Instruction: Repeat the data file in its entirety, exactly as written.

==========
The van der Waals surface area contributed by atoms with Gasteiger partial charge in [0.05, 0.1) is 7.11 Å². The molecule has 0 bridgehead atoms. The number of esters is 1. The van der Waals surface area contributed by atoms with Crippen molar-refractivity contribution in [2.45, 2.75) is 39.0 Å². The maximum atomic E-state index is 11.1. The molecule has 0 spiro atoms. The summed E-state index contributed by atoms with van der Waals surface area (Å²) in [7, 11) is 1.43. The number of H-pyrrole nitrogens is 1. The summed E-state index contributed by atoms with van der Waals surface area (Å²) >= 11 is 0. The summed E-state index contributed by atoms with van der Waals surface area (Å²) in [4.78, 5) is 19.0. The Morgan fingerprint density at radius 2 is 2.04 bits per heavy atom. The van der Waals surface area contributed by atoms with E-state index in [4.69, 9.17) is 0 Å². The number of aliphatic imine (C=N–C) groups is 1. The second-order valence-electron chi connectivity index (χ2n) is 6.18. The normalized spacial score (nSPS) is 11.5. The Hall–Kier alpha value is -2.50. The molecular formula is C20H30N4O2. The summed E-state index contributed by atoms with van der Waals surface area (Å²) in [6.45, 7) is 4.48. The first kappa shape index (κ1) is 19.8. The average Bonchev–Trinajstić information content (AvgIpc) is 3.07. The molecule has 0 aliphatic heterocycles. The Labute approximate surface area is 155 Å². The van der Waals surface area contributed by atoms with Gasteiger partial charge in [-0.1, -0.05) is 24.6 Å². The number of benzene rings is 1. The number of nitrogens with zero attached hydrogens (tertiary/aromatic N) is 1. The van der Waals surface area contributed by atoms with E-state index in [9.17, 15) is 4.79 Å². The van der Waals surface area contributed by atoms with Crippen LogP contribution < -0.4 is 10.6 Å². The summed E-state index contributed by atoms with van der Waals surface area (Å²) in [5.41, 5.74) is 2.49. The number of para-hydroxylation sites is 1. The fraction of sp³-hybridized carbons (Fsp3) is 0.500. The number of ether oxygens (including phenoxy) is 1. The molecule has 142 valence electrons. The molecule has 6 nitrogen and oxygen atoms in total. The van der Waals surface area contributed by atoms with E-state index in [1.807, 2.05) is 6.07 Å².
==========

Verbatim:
The van der Waals surface area contributed by atoms with Gasteiger partial charge in [0.05, 0.1) is 7.11 Å². The molecule has 0 bridgehead atoms. The number of esters is 1. The van der Waals surface area contributed by atoms with Crippen molar-refractivity contribution in [2.45, 2.75) is 39.0 Å². The maximum atomic E-state index is 11.1. The molecule has 0 spiro atoms. The summed E-state index contributed by atoms with van der Waals surface area (Å²) in [7, 11) is 1.43. The number of H-pyrrole nitrogens is 1. The summed E-state index contributed by atoms with van der Waals surface area (Å²) >= 11 is 0. The summed E-state index contributed by atoms with van der Waals surface area (Å²) in [4.78, 5) is 19.0. The Morgan fingerprint density at radius 2 is 2.04 bits per heavy atom. The van der Waals surface area contributed by atoms with E-state index in [4.69, 9.17) is 0 Å². The number of aliphatic imine (C=N–C) groups is 1. The second-order valence-electron chi connectivity index (χ2n) is 6.18. The normalized spacial score (nSPS) is 11.5. The Hall–Kier alpha value is -2.50. The molecular formula is C20H30N4O2. The summed E-state index contributed by atoms with van der Waals surface area (Å²) in [6.45, 7) is 4.48. The first kappa shape index (κ1) is 19.8. The average Bonchev–Trinajstić information content (AvgIpc) is 3.07. The molecule has 0 aliphatic heterocycles. The Labute approximate surface area is 155 Å². The van der Waals surface area contributed by atoms with Gasteiger partial charge in [-0.1, -0.05) is 24.6 Å². The number of benzene rings is 1. The number of nitrogens with zero attached hydrogens (tertiary/aromatic N) is 1. The van der Waals surface area contributed by atoms with E-state index in [9.17, 15) is 4.79 Å². The van der Waals surface area contributed by atoms with Crippen LogP contribution < -0.4 is 10.6 Å². The summed E-state index contributed by atoms with van der Waals surface area (Å²) in [5.41, 5.74) is 2.49. The number of para-hydroxylation sites is 1. The fraction of sp³-hybridized carbons (Fsp3) is 0.500. The number of ether oxygens (including phenoxy) is 1. The molecule has 142 valence electrons. The molecule has 6 nitrogen and oxygen atoms in total. The van der Waals surface area contributed by atoms with E-state index in [1.807, 2.05) is 6.07 Å².